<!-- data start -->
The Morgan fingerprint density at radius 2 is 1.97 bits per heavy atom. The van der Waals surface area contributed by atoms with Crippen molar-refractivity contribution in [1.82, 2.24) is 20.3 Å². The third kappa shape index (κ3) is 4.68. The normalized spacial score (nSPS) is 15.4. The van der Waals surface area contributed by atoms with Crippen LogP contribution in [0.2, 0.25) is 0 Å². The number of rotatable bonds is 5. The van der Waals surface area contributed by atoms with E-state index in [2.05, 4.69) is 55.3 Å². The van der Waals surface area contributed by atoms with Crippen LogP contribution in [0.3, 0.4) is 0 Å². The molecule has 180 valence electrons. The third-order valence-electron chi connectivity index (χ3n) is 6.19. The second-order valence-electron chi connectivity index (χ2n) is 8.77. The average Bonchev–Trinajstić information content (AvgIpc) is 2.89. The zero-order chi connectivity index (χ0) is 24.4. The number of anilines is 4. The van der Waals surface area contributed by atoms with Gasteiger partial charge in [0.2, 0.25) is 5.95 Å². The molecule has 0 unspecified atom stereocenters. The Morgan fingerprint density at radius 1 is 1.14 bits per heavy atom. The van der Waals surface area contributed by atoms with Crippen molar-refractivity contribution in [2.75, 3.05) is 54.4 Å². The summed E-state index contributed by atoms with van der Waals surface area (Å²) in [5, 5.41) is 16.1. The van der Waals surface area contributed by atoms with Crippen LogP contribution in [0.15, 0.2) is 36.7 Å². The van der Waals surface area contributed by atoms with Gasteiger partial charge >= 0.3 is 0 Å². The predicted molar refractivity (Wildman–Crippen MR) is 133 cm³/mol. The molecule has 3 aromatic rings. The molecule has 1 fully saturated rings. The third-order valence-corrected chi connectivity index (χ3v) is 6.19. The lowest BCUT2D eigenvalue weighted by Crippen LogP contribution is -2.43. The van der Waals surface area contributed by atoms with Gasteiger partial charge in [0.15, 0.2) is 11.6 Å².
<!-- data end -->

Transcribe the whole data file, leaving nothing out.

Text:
The Morgan fingerprint density at radius 2 is 1.97 bits per heavy atom. The van der Waals surface area contributed by atoms with Crippen molar-refractivity contribution in [1.82, 2.24) is 20.3 Å². The third kappa shape index (κ3) is 4.68. The normalized spacial score (nSPS) is 15.4. The van der Waals surface area contributed by atoms with Crippen LogP contribution in [0.2, 0.25) is 0 Å². The number of rotatable bonds is 5. The van der Waals surface area contributed by atoms with E-state index in [2.05, 4.69) is 55.3 Å². The van der Waals surface area contributed by atoms with Crippen LogP contribution in [0.3, 0.4) is 0 Å². The molecule has 180 valence electrons. The third-order valence-electron chi connectivity index (χ3n) is 6.19. The second-order valence-electron chi connectivity index (χ2n) is 8.77. The average Bonchev–Trinajstić information content (AvgIpc) is 2.89. The zero-order chi connectivity index (χ0) is 24.4. The number of anilines is 4. The van der Waals surface area contributed by atoms with Gasteiger partial charge in [0.2, 0.25) is 5.95 Å². The molecule has 0 unspecified atom stereocenters. The Morgan fingerprint density at radius 1 is 1.14 bits per heavy atom. The van der Waals surface area contributed by atoms with Crippen molar-refractivity contribution in [2.75, 3.05) is 54.4 Å². The summed E-state index contributed by atoms with van der Waals surface area (Å²) in [5, 5.41) is 16.1. The van der Waals surface area contributed by atoms with Crippen LogP contribution in [0.15, 0.2) is 36.7 Å². The van der Waals surface area contributed by atoms with Gasteiger partial charge >= 0.3 is 0 Å². The predicted molar refractivity (Wildman–Crippen MR) is 133 cm³/mol. The molecule has 3 aromatic rings. The molecule has 1 fully saturated rings. The third-order valence-corrected chi connectivity index (χ3v) is 6.19. The lowest BCUT2D eigenvalue weighted by Crippen LogP contribution is -2.43. The van der Waals surface area contributed by atoms with Gasteiger partial charge in [0.15, 0.2) is 11.6 Å².